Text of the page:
In another aspect, the invention features a method including in a system determining if a first portion of a block diagram model can operate with improved performance, and providing a user a first modification for operating the first portion of the block diagram model with improved performance.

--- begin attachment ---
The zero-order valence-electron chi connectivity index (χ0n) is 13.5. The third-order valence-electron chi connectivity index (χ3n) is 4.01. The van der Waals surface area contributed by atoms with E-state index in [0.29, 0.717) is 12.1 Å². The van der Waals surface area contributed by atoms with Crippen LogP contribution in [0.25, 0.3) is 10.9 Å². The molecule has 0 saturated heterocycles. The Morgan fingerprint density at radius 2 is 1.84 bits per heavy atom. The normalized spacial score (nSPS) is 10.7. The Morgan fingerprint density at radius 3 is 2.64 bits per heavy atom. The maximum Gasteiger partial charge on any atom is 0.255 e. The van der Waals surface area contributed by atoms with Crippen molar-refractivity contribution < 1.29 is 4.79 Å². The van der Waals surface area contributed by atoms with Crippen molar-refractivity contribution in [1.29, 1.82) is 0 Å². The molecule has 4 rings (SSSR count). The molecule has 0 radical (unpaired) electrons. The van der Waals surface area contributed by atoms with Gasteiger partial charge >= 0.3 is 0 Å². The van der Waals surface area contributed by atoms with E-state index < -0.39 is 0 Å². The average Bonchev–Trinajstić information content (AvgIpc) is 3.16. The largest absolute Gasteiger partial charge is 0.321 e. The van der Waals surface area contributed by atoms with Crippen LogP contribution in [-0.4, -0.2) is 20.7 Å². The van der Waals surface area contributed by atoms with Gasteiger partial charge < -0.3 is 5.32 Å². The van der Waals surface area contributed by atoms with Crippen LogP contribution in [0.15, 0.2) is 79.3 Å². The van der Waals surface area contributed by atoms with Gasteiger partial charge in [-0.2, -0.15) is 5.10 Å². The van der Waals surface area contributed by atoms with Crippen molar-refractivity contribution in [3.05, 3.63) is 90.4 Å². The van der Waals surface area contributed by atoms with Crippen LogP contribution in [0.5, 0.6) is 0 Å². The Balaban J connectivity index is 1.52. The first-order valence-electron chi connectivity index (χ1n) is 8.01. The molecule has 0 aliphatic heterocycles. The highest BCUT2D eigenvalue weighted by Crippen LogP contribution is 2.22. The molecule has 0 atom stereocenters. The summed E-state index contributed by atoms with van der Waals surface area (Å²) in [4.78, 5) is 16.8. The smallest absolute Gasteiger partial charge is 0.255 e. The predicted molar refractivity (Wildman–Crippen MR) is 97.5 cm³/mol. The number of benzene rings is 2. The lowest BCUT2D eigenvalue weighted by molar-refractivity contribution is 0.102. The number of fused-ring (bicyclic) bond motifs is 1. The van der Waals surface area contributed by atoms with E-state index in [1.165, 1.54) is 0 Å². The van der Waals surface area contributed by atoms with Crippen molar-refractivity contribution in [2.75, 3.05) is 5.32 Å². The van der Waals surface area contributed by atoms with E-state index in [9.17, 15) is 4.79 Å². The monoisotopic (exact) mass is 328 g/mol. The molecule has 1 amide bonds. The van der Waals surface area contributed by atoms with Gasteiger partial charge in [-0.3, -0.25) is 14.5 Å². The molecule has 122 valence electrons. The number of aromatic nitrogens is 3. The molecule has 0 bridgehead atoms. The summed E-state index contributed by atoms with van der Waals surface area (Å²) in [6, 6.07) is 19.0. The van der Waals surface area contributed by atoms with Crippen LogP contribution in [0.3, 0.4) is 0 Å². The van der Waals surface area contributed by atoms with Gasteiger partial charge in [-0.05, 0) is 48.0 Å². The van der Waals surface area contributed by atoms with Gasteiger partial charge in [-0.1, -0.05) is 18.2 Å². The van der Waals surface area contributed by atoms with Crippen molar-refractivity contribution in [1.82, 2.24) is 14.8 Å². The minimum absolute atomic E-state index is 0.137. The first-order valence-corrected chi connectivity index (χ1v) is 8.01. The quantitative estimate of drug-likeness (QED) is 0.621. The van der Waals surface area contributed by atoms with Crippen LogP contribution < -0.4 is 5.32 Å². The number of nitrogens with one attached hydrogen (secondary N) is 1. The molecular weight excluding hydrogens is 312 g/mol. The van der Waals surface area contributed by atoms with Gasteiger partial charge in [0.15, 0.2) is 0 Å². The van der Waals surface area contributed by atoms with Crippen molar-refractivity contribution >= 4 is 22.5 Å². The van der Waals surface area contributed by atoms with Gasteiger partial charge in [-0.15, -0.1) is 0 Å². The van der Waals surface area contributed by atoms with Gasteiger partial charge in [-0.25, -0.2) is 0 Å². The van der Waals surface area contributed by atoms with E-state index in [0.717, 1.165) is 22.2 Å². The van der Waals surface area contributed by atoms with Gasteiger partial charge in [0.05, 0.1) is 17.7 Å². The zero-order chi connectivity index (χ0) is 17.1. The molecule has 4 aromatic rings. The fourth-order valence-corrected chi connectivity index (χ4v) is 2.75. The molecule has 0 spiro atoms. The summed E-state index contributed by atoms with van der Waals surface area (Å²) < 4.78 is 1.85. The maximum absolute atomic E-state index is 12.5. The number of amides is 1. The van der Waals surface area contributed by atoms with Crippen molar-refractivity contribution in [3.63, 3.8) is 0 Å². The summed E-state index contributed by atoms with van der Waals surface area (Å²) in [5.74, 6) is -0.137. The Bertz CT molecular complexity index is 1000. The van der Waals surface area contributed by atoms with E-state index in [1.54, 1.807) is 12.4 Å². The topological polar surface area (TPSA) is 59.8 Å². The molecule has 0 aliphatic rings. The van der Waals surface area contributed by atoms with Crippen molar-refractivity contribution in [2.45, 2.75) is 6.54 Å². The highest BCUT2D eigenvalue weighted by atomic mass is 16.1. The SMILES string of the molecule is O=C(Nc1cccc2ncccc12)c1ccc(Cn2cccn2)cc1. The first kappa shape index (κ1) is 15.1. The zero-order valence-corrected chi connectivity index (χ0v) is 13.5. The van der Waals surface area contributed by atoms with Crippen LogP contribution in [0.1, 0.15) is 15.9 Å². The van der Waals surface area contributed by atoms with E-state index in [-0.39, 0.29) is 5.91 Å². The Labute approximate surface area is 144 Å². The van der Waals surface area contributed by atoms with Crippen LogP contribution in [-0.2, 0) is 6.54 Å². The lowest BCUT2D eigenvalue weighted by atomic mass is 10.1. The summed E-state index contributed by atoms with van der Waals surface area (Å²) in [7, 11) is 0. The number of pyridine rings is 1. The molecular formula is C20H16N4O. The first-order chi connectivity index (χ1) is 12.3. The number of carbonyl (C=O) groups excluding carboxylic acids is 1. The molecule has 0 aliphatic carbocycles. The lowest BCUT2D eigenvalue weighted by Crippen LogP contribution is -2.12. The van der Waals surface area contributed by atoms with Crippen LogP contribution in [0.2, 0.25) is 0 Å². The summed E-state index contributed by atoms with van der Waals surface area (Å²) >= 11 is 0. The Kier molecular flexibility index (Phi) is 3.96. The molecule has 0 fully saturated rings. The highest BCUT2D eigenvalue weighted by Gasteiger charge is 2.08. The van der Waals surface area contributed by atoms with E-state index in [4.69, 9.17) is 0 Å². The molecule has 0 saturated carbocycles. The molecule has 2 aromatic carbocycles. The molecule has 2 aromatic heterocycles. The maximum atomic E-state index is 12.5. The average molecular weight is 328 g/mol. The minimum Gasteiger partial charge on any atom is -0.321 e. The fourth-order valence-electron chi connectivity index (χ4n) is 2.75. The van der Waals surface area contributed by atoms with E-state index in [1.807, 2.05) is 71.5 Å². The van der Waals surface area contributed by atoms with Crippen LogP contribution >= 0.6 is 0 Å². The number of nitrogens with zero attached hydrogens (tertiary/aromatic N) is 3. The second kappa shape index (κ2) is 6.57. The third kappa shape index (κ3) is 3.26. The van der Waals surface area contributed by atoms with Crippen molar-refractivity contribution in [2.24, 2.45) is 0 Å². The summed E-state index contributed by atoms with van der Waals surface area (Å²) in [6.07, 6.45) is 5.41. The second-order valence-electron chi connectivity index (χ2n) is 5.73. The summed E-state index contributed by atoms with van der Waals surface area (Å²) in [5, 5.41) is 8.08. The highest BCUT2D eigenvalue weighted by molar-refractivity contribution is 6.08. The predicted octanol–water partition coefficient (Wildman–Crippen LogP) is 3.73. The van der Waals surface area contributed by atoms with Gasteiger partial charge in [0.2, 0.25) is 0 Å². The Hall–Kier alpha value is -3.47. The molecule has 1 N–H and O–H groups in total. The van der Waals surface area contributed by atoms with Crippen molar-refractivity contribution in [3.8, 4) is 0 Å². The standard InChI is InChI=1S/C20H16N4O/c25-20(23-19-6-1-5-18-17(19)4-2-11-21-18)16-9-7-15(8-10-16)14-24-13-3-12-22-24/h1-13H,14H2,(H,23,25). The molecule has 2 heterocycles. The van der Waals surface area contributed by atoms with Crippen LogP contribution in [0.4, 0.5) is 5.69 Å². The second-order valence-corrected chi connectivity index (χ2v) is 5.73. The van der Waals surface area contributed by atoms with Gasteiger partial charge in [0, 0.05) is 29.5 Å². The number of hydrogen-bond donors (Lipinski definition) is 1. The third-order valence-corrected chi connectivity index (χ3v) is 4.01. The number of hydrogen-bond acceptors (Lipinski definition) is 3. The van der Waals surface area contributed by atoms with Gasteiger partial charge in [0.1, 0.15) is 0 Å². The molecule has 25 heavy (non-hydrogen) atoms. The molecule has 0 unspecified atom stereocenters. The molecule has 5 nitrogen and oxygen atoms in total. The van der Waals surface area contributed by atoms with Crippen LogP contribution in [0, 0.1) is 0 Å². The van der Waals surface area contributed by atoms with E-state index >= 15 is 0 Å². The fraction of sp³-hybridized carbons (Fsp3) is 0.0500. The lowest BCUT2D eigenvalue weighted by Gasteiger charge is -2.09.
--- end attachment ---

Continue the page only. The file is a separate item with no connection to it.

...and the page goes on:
Embodiments can include one or more of the following. A first constraint for constraining operation of a second portion of the block diagram model can be determined, determining if the second portion of the block diagram model violates the first constraint, and providing the user information based on the violating of the first constraint. The first modification can be ranked. The first modification can be stored. Determining the first modification can include receiving the first modification from a storage device. Determining the first modification can include receiving a performance condition. The performance condition can be based on improved memory use. The performance condition can be based on improved execution speed. Determining if the first portion of the block diagram model can operate with improved performance can include a user selecting the first portion of the block diagram model. The first portion of the block diagram model can include a function block. Providing the first modification for operating the first portion of the block diagram model with improved performance can include receiving the first modification and a second modification. Providing the first modification can include determining if the first modification and the second modification are redundant. Providing the first modification can include determining if the first modification and the second modification conflict. The first modification and the second modification can be ranked. The user can be provided the second modification for operating the first portion of the block diagram model with improved performance.